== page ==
Around the time my family was preparing to redecorate a room at the women’s center, a dear friend reached out to me. Emily Wierenga is a gifted author and journalist who writes about her life-changing experiences in Uganda on her blog. She told me how she was working to raise funds to build and outfit three rescue homes for orphaned babies in the Ugandan slums. I sat down with my daughters and we read about the project, the children, and watched the video here.
Both of my daughters were amazed by the fact that these once unloved and malnourished children living among trash were now being given love, shelter, nourishment, education, and hope simply by coming to live in one of these rescue homes. They immediately wanted to help.
My detail-oriented older daughter began planning a lemonade stand to raise money for more rescue homes. My musically inclined younger daughter began working on a lullaby for the housemothers to sing to the babies. She was so involved in this project that she begged me to stay up until it was complete. She wrote the song, “Don’t Worry, Little One,” and created a melody to go with it. Take a listen:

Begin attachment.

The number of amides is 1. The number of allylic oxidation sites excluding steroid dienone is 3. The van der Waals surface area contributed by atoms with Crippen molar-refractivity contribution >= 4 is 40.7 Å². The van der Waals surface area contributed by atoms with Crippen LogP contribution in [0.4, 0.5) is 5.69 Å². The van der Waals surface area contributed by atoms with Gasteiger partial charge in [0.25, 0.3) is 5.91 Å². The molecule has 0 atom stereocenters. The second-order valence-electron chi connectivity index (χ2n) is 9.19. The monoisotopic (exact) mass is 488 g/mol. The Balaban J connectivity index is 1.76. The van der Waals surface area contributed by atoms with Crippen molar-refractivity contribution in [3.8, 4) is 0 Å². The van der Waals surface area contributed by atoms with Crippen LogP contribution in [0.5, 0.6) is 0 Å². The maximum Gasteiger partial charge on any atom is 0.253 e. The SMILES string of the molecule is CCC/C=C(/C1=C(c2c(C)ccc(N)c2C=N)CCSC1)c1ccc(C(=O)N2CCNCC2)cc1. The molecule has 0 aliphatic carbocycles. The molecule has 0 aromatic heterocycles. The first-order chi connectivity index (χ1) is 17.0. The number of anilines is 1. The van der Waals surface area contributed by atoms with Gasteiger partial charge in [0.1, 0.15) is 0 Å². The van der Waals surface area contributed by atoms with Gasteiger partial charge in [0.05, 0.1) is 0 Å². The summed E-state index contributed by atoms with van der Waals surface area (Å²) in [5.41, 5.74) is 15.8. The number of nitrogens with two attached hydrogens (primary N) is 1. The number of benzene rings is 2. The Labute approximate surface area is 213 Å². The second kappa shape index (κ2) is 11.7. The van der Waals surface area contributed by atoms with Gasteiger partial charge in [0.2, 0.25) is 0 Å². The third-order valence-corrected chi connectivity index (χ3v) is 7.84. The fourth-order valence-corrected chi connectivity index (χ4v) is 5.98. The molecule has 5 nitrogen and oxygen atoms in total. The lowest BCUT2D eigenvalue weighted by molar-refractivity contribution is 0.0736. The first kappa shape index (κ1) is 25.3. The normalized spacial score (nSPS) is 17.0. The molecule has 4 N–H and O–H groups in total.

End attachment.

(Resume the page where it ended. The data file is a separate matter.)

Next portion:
The girls each collected $5 and made a $10 donation here. Interestingly, the tears and angst we were feeling about our family’s upcoming move to a new state have subsided as we have focused this project. There’s something about making a home a home for another human being that brings peace to your heart. There is something about making a home a home for another human being that brings peace to the world.
Friends, in light of this post, World Help has lowered the suggested donation amount from $75 to $10 this week to make it easier for more adults and more children to open their arms and transform a child’s life. Smaller donations and lullabies are also welcomed and greatly appreciated. You can donate any amount here and send lullabies to: email@example.com.
I will update you on the impact of The Hands Free Revolution community on the Rescue Home project next week!
Wishing you a blessed Easter, friends. Thank you for making the world a better place.